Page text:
Wing Delivery

Susie and Paul Sensmeier (along with some Wing Aviation officials) await their rendezvous with destiny — and a drone. They were one of three Christiansburg families who were part of the first residential package delivery by drones in the United States. The drone doesn’t land; instead, it hovers overhead and lowers the package by a tether.

On-demand services help consumers cross items off their to-do lists with less time and effort.

Unmanned aerial vehicles are the next wave of change and the New River Valley is the testing ground for the first commercial drone deliveries. In October, Wing — a subsidiary of Google parent company Alphabet — partnered with businesses to bring products to homes in Christiansburg.

According to The Associated Press and WSLS-TV in Roanoke, the three orders were a vest from Dick’s Sporting Goods fulfilled by FedEx, cold and cough medicine from Walgreens and sweets from Sugar Magnolia in Blacksburg. It’s another chapter in an ongoing technology debate: What are the limits of convenience?

A video on Wing’s YouTube channel shows a family on their patio, ordering health products on a smartphone. The screen shifts to an employee boxing up items like Neosporin, in a cardboard container shaped like a handbag. A pulley-like hook lifts the parcel to the drone and locks it in place.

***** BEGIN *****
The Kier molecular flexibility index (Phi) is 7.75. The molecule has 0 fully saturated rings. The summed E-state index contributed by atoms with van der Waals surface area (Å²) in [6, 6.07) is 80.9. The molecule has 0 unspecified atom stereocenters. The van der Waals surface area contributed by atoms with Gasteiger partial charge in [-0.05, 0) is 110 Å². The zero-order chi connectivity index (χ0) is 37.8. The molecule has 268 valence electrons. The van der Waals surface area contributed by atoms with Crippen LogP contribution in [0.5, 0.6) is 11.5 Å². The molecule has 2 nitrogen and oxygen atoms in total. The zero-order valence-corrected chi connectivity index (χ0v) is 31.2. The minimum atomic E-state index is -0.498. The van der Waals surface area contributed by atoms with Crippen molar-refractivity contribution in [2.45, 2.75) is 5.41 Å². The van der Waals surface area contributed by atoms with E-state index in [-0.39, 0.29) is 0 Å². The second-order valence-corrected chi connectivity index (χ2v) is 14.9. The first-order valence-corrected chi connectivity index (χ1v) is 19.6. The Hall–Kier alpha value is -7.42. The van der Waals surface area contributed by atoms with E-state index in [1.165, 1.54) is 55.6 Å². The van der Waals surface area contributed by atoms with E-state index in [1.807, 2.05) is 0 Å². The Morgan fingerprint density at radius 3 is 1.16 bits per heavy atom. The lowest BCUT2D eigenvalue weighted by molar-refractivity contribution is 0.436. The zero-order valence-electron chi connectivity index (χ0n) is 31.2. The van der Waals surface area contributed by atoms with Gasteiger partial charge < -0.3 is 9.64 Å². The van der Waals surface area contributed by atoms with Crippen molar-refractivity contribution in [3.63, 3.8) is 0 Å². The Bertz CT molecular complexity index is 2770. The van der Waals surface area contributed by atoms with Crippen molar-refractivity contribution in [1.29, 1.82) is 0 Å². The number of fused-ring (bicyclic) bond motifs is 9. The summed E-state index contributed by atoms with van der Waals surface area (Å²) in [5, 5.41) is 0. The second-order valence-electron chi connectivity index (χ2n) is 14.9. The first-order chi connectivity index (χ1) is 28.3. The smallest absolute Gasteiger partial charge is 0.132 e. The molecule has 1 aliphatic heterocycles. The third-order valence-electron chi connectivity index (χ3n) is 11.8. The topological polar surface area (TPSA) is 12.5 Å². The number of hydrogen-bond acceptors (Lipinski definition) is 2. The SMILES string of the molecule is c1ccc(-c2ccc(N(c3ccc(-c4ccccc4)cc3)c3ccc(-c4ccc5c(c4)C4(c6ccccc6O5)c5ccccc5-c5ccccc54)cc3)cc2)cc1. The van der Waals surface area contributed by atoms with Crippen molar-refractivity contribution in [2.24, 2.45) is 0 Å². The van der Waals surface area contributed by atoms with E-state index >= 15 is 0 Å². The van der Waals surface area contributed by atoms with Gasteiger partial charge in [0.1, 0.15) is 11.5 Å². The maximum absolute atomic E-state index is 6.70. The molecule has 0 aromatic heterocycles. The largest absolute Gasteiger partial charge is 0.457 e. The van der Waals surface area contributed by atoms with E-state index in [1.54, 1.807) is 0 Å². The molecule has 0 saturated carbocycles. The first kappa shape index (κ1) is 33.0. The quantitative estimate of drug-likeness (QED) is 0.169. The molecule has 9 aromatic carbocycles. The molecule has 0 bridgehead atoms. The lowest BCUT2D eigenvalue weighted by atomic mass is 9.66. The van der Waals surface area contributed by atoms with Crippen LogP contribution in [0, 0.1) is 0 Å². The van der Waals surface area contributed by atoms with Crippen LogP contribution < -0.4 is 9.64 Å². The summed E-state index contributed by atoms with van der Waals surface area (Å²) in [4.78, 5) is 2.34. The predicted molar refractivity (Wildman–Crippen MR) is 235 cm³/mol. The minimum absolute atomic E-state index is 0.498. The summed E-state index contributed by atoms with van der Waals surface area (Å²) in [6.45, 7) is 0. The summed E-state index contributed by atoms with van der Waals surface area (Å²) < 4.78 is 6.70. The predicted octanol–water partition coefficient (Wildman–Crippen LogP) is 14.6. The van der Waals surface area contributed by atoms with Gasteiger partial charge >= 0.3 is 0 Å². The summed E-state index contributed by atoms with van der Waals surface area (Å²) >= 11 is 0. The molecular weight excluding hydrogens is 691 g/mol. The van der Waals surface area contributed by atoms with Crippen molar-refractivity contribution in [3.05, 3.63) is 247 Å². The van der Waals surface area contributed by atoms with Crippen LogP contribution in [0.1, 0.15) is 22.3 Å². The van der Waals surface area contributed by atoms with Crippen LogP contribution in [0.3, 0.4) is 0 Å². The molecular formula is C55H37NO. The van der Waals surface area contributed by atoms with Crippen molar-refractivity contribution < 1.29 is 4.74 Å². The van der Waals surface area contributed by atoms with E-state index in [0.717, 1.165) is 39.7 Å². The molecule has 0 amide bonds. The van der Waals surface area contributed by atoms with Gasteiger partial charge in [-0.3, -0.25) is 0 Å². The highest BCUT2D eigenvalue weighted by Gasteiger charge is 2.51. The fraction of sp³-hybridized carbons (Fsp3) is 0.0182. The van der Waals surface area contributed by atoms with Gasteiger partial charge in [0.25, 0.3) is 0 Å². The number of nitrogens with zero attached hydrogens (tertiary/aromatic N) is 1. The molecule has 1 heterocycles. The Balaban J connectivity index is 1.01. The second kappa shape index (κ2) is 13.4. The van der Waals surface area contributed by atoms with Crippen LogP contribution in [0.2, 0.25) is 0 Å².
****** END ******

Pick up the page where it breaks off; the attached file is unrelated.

That’s the good side. What about the bad?

Also in October, a small drone carrying illicit materials was found near the Buckingham Correctional Center in Dillwyn. The Virginia Department of Corrections found a package of SIM cards, a cellphone and suspected drugs. VDOC cited 32 reports of drones or suspected drones flying near or over prisons from Dec. 31, 2017, to Sept. 4 of this year.

As unmanned aircrafts lift common household items to our doors, government must lift its efforts to make sure laws keep pace. The FAA already has a complex web of “Frequently Asked Questions” to distinguish between “Flying for Work or Business” and “Flying for Fun or Recreation.”

We don’t doubt Wing’s claims of rigorously testing its system more than 80,000 times. We also recognize the thrill of a surprise birthday card and box of chocolates from a local business.

But as the frequency of drone use ticks upward, how can the average Virginian look up and tell the difference between 10 Walgreens orders and a bag of contraband? That’s one of the big challenges ahead.

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Richmond Times-Dispatch

Editor’s note: Editorials shared from other newspapers are offered in an effort to disseminate additional opinion and information, and do not necessarily represent the views of The Daily Progress.

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